• For more information on this subject, including tactics and methods, see two articles and commentary below on this website –

          1/ “MacDonnell Team to Spend $289, ooo in Taxpayer Money to Sway Taxpayers on Bi-County Parkway, and

          2/ Air Cargo Case for Dulles Crashes and Burns, Will MacDonnell Pivot to New Justification?

          And also numerous others.

  2. NIMBY is easy.

    Hey, I don’t live in Northern Virginia and fight that traffice, and I don’t ship through Dulles. I’m sure there are other places in the US ready to accommodate the business. But I do agree it is problematic for VDOT to hire an outside PR firm to try to shore this up when there are perfectly capable private organizations who have a stake in this who should be paying the tab. I’ve seen the Northern VA Transportation Alliance weigh in and Bob Chase is no slouch.

    • The problem for the Governor and VDOT is many elected officials are convinced this is little more than a raid on the Treasury. The road would not fix transportation problems, and there are no airfreight companies pushing for facilities at Dulles.

      MWAA has a problem at Dulles – the Airport is too expensive. Its costs are high and passenger volume is declining. United has a stranglehold on the gates. Its prices are high. Jack Potter, head of MWAA, needs to reduce IAD’s costs and attract a low-price airline or two to Dulles.

  3. geeze… I thought if the gov was successfully in getting the GA to pass a gas tax increase, he got to choose how to spend it….

    😉

    • Don’t you understand, LarryG – this is just like Obamacare.

      Obamacare and the transportation bill were both passed by the officials we elect to consider such legislation. They were both signed into law by the requisite chief executive.

      However, there are those who still oppose the measures. They don’t have the votes to overturn the legislation. Democracy and the Constitution are mere words to these people. They don’t need no stinkin’ votes! Instead, they will oppose everything about the new legislation outside the legislative process.

      They will defund Obamacare. They will shut down the government.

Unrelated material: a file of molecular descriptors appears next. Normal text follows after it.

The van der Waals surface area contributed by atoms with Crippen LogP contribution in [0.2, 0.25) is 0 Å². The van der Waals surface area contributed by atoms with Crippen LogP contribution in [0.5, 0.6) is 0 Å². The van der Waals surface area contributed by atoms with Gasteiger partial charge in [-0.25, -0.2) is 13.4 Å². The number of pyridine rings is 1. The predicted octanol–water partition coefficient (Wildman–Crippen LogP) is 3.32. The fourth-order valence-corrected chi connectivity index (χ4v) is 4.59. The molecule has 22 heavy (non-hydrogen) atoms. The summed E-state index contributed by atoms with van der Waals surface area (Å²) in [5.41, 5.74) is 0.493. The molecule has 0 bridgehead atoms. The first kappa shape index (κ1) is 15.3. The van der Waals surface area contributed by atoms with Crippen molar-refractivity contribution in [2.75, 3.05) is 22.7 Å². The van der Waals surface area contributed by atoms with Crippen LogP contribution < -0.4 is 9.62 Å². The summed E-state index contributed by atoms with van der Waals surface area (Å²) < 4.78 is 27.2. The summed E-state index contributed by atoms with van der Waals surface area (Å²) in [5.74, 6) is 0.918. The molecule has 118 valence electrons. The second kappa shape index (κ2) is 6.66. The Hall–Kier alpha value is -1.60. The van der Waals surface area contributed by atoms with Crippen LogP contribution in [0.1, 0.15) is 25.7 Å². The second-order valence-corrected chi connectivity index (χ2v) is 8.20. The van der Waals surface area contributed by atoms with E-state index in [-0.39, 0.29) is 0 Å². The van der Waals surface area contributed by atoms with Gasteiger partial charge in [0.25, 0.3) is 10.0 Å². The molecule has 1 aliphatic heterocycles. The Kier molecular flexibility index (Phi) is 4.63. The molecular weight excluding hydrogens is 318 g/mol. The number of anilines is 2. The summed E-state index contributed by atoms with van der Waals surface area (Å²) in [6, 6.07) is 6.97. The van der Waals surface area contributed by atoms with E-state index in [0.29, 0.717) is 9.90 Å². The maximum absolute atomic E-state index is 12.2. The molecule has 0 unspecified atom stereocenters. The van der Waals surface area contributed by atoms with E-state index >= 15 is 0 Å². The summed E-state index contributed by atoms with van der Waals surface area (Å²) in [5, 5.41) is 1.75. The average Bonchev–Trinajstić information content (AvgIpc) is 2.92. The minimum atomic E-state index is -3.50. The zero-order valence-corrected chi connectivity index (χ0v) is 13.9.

They will oppose every road project in an effort to avoid spending the approved additional revenues.

      The ladies of Pageland Lane are NIMBYs. Fine. Every new road project has NIMBY opposition. If I were them I’d probably oppose the project too. They are not the problem.

      The problem is the small cadre of nihilist Tea Party sore losers who are only too happy to use extra-legislative methods to thwart the will of the people. They dress up like Samuel Adams, carry guns because “it’s their God given right” and then use every slippery, slimy trick in the book to turn back the will of the people as expressed in the actions of the legislature and executive branch.

      • It IS pretty interesting that a minority of one house of Congress can – quite legally – crash govt into the ground.

        AND… I’m betting that folks like Cruz, Rand and Rubio and others will likely all get re-elected and not suffer at the hands of voters next election.

        It’s pretty bad when Paul Ryan has now become the equivalent of a RINO!

        I place blame directly at the feet of the Jim Bacons in this world!

        In their heart-of-hearts, you KNOW they secretly love the tea party, right?

  4. Pingback: Smart Growth News – October 9, 2013 | Smart Growth America

  5. This is a superb column,for which many thanks. Years ago in the 1960s when I joined the fledgling environmental movement it contained countless conservatives as well as progressives. Nixon the pragmatist recognized this, as did John Erlichman, a land use lawyer in the North West, who became a stalwart supporter of the new Council on Environmental Quality and then the EPA.

    That link between real conservatives and progressives still exists at the local level in many places, but it has been ignored by Republican and, yes, Democratic party organizations. Witness McAuliffe’s failure to articulate opposition to the Bi-County Parkway, while the shameless Cucinelli grabbed the banner, albeit probably without much conviction.

  6. I went to a meeting on 10/8 where a planner from DRPT spoke about transit. The fastest growing form of transit today is commuter bus. Again, this is the fastest growth rate not an absolute number. People living in the exurbs and hinterlands are riding commuter buses in growing numbers.

    • Good observation.

      Perhaps, however, one of its problems is that its “system” is too cheap and too practical. It does not generate enough fees and costs to go around for those in charge, so it doesn’t get built or promoted. So it goes the way of the 10 grand bus stop. Now, only a million dollar bus stop generates enough “Jack” to spread around for those in charge, and those who do the work for them, designing, engineering, and and building the Million dollar bus stop.

      I read today that Metro plans to shut down the only direct bus service from Downtown DC to Dulles Airport. Folks are up in arms. It’s a great service the bus customers say. So Why shut it down?

      As time passes, the reasons will become ever more clear.

    • Moreover, many of the commuter bus routes are operated by private companies that are making a profit. People will pay for good reliable service and a guaranteed seat.